It was spring equinox this week, inspiring this collection of spring sightings in the garden to bring a cheering lightness to lift our spirits.
I am sure we can all do with a little lightness, so without further ado, here are some recent photos reflecting something of the revitalising energy of springtime.
Glowing in afternoon sunshine a posy-like cluster of flowers of the wild pomegranate (Burchellia bubaline), which are popular with nectar-seeking insects and birds.
The brilliant colours of a double-collared sunbird in bright morning sun, as he shows off his long bill before drinking at a bird bath in the garden. The relatively broad ‘red collar’ and the long bill make me think this is the greater double-collard sunbird, but as there can be quite some variation it might be that it is the southern double-collared sunbird.
The odd couple
A female double-collared sunbird drinks companionably alongside a Cape white-eye. I think this is the female greater double-collard sunbird, but as for the male in the photo above, it may be that it is a southern double-collared sunbird.
Monochrome in green
In the springtime the masses of pale green tiny flowers of this plant are abuzz with flies attracted to the nectar and pollen. This was not an easy plant to identify, but we think that it is most likely Gymnosporia senegalensis (formerly Meytenus senegalensis), the confetti spike-thorn.
The bush violet (Barleria obtuse) has a rather charming scrambling habit, and although its small flowers may look delicate Barleria are hardy plants.
The winter-flowering krantz aloe (Aloe arborescens) goes to seed in the springtime. Not every flower is successful in ultimately forming a seed capsule, but this flower spike still bears several capsules that are separating from their papery covers.
Many of our indigenous deciduous trees only drop their leaves at the end of winter, and so dense carpets of fallen leaves can be a feature of springtime. The red leaves have fallen from one of the Combretum trees.
One of the first trees to bloom at the end of winter into spring is the Natal bottlebrush (Greyia sutherlandii). The nectar is popular with honeybees and other insects and many birds, particularly sunbirds, are attracted to the nectar. Vervet monkeys also enjoy nibbling on the flowers.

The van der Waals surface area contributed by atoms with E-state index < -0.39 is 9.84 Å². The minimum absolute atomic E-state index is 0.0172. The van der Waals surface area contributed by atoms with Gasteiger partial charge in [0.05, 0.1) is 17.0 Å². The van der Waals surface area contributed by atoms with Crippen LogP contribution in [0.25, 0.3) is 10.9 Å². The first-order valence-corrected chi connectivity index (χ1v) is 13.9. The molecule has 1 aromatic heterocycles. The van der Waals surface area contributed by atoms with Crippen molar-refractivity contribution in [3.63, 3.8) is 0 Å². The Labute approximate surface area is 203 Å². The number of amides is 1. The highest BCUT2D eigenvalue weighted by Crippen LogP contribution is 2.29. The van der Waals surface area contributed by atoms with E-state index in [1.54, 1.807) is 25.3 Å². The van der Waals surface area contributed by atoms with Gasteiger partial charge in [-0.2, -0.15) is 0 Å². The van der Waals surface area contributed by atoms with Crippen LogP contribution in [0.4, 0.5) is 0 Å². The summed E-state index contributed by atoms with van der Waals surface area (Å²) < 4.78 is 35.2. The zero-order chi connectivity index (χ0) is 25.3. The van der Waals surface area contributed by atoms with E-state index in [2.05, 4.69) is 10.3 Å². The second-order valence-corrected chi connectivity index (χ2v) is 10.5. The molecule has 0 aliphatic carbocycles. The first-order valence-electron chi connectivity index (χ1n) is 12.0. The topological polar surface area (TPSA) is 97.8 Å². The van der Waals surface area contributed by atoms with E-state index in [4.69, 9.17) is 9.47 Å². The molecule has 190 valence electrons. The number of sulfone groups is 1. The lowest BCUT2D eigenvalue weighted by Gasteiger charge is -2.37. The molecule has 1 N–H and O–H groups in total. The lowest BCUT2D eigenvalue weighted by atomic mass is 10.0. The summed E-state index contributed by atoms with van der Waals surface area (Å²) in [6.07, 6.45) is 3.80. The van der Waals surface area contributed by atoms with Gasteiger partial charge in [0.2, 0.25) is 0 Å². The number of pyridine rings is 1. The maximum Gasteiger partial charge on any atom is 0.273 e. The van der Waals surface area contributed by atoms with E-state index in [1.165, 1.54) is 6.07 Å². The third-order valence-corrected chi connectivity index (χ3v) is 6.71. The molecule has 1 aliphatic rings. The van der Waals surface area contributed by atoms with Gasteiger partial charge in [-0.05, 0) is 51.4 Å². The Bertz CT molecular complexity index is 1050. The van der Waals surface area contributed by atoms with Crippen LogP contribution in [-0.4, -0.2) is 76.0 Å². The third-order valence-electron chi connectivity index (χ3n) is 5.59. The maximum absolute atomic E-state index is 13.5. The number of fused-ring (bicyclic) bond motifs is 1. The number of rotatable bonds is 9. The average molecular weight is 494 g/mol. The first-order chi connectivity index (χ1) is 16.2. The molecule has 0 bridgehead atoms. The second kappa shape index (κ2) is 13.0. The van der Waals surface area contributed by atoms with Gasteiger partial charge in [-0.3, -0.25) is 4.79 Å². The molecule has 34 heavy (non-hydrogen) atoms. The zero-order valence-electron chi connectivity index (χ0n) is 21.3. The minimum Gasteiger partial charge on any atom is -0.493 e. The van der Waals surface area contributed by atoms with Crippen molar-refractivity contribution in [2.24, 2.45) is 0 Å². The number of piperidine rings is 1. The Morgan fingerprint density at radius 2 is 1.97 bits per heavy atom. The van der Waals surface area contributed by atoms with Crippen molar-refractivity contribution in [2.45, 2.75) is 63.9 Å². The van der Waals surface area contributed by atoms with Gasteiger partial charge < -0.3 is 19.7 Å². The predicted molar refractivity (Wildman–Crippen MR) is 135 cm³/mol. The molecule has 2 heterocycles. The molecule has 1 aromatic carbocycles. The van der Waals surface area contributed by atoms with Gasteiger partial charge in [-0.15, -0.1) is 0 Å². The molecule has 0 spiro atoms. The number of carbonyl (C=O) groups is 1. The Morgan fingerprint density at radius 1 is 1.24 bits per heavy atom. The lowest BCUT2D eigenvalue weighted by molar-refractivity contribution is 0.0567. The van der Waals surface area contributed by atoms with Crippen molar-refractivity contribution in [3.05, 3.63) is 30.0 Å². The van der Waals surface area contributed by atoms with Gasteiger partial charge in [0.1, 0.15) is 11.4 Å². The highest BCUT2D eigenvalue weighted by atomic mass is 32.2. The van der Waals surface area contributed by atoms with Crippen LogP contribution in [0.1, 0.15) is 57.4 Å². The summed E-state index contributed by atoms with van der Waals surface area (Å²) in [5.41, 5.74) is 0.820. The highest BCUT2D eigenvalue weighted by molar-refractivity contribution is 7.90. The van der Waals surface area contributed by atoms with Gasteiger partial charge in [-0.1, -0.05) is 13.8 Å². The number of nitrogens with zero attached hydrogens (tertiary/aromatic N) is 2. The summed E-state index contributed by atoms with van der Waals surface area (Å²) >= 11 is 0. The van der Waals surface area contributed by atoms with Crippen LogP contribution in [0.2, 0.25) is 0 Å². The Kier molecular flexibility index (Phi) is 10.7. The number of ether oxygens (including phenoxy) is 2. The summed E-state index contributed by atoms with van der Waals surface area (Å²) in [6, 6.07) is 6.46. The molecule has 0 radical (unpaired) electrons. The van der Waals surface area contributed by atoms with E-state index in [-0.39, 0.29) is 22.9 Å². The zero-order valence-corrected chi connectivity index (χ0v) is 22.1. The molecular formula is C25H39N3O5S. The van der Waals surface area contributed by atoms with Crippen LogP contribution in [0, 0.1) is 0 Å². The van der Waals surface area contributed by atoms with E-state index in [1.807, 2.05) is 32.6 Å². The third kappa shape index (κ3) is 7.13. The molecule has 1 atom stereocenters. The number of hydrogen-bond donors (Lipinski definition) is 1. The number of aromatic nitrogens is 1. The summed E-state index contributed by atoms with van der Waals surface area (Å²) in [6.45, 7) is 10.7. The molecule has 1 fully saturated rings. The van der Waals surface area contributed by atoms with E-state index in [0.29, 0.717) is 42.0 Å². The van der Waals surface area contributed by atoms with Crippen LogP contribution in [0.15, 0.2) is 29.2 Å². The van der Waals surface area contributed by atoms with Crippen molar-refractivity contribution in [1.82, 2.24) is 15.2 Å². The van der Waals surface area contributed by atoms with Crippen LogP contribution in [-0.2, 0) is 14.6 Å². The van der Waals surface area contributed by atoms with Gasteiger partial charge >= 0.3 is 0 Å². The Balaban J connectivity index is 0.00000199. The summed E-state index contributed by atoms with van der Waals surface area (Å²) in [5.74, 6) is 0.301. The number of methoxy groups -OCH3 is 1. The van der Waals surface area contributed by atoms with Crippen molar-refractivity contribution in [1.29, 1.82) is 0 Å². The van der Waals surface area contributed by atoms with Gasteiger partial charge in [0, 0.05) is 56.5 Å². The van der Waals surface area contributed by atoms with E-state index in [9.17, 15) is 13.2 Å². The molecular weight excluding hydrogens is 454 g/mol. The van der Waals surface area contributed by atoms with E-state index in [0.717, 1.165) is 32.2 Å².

A striped skink extending a foreleg while basking in the spring sunshine.
Two striped skinks enjoying the sunshine together.
The flowers of the wild sagewood (Buddleja salviifolia) vary in colour – they may be a pale mauve as in the photo, or a deeper almost purple or a pale creamy white. They are another early spring bloomer and the flowers have a sweet almost sticky scent and they attract many pollinators. Although I have not tried it, the leaves can be brewed to make a herbal tea.
The African dusky flycatcher (Muscicapa adusta) is a relatively modest presence in the garden. They are tiny and usually solitary birds. In our garden we often see an individual perching on a branch from which to hawk insects.
A hybrid of the Barberton daisy (Gerbera jamesonii) looking more dishevelled than usual
A glimpse of another colour variation of the Barberton daisy in the garden. Enjoying sunshine and responding well to being watered, these gerberas start flowering in the early spring.
Bird’s eye view
This red-eyed dove (Streptopelia semitorquata) spent time every day during early spring perching to rest or preen in a Buddleja near one of the bird baths.
A member of the milkwort family, the lovely flowers of the purple broom (Polygala virgata) attract many enthusiastic pollinators, including wasps and carpenter bees. The plant is a generous self-seeder and each season I pot up seedlings to relocate to other spots in the garden.
Freshly unfurled leaves, such as these of the copper-stem corkwood (Commiphora harveyi) evoke spring as much as any flower.
Another early-spring flowerer, the wild pear (Dombeya rotundifolia), despite the resemblance of the flowers to those of the pear family, is in fact a member of the Malvaceae (mallow) family. As the flowers mature they brown to attractive beige, and the dried petals act like wings when the ripe seeds eventually fall and float off from the stems.
The weeping anthericum (Chlorophytum saundersiae) is supposed to be a summer flowerer, but several plants growing in a sheltered spot in our garden manage to flower during the winter into the spring.
Most people, or so it seems, have a favourite season (some people even like winter!), but it is the cycle of the seasons that lends each season its piquancy. As is often observed, were it not for winter we would not appreciate summer.
In these pandemic times even the seasons are freighted with concerns about associated behaviours that may result in increasing infections. We can only hope that as more is learnt about the virus more people heed the need to be considerate of the welfare of others.
The passing of the equinox has tipped us inexorably into the next season whether we like it or not. I am writing this hoping you keep safe. This season shall pass.
Posted by Carol